Code Orange – Forever: A Tornado of Torment

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Courtesy of Road Runner Records
Courtesy of Road Runner Records

Code Orange have built themselves up as a unique act among a sea of, as drummer and vocalist Jami Morgan puts it, “bargain bin fucking deathcore bands.” Their music meshes elements of hardcore, death metal, grunge and industrial, wearing their influences on their sleeve as they develop as artists. Their sophomore album, 2014’s “I Am King,” saw the group ditching the “kids” from Code Orange Kids, not only for a tighter, sharper project name, but as a sign of maturity in their craft. On their newest record, “Forever,” aptly released on Friday the 13th, Code Orange broadens their raw, heavy sound deserving of their spot on Roadrunner Record’s roster, despite treading some familiar territory.

Like the bleak insanity that was Nails’ “You Will Never Be One of Us,” Pittsburgh natives Code Orange channel feelings of anger and social isolation via distorted guitars, overdriven basslines, hard-hitting blast beats and lyrics evocative of inscriptions on a miserable, dank prison cell. Not since Disembodied have off-notes sounded this rich; the co-production by prolific Kurt Ballou and Philly-based Will Yip (who the band has worked with as indie-rock project Adventures) does its part in giving crispness and quality to the album’s most hectic moments. “Forever,” is not a fun album. It’s filled with pain and aggression, pit music designed to make you feel the warm blood coursing through your veins and get moving. Mostly.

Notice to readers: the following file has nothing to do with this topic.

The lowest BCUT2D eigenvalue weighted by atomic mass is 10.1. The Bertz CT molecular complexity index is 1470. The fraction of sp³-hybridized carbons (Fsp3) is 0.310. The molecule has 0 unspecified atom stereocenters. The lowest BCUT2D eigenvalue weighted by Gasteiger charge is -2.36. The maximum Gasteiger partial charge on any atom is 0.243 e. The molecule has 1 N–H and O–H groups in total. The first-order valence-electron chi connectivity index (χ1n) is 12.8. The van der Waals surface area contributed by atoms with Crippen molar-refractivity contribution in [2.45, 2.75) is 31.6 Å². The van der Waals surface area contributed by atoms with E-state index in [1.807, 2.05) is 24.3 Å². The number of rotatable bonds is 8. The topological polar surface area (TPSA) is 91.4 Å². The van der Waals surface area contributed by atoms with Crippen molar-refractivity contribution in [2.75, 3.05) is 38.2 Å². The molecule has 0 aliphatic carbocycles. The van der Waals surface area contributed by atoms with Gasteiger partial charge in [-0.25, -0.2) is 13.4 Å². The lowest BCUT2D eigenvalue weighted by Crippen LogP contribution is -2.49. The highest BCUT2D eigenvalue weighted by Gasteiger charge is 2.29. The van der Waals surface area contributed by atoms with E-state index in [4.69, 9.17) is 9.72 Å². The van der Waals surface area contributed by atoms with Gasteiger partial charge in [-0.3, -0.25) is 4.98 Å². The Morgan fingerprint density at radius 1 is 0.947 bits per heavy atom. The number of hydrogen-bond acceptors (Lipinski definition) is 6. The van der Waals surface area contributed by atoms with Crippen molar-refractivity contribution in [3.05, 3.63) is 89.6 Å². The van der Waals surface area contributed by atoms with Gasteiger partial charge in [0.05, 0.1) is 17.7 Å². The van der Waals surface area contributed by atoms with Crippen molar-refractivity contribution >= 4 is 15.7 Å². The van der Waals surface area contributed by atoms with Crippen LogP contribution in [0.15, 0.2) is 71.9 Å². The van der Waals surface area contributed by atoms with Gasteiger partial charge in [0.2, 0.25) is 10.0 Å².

When Code Orange aren’t pounding eardrums with mosh-friendly anthems like title track, “Forever,” they’re embodying the muddiness of ‘90s grunge (namely Alice in Chains) on tracks like “Bleeding in the Blur” and “Ugly,” or they’re utilizing Nine Inch Nails industrial electronics to creep their way into your mind.

These ideas are not fresh per se, but they shift the pacing of the album in a way that no bands in the scene would dare to do for fear of upsetting an audience devoid of sonic diversity; in an age replete of cynicism, irony and sarcasm, the sincerity in this “fuck you this is who we are” mentality is enriching.

 

Guitarist and vocalist Reba Myers gives the band a shot at commercial palatability with the aforementioned “Bleeding in the Blur,” an abrasively melodic grunge ballad seemingly fit for pro-wrestling theme music in which she points the finger at the scum of the music world – groups such as Asking Alexandria who the band had previously condemned as being “the first to go” for their “fake rockstar (sic) mentality.”

 

While a majority of the tracks play out like one would expect a Code Orange song to play out, the structure and electronic mixing is fresh and commendable. The ferocious “Real” begins with a fiery texture as though recorded in hell itself, its nightmarish soundscape being the perfect background music for 2016’s “Doom” that gives legendary death metal band Cryptopsy a run for their money.

If heavy music is your thing, Code Orange are your friends. “Forever” is the intense, head-smashing album this scene needs.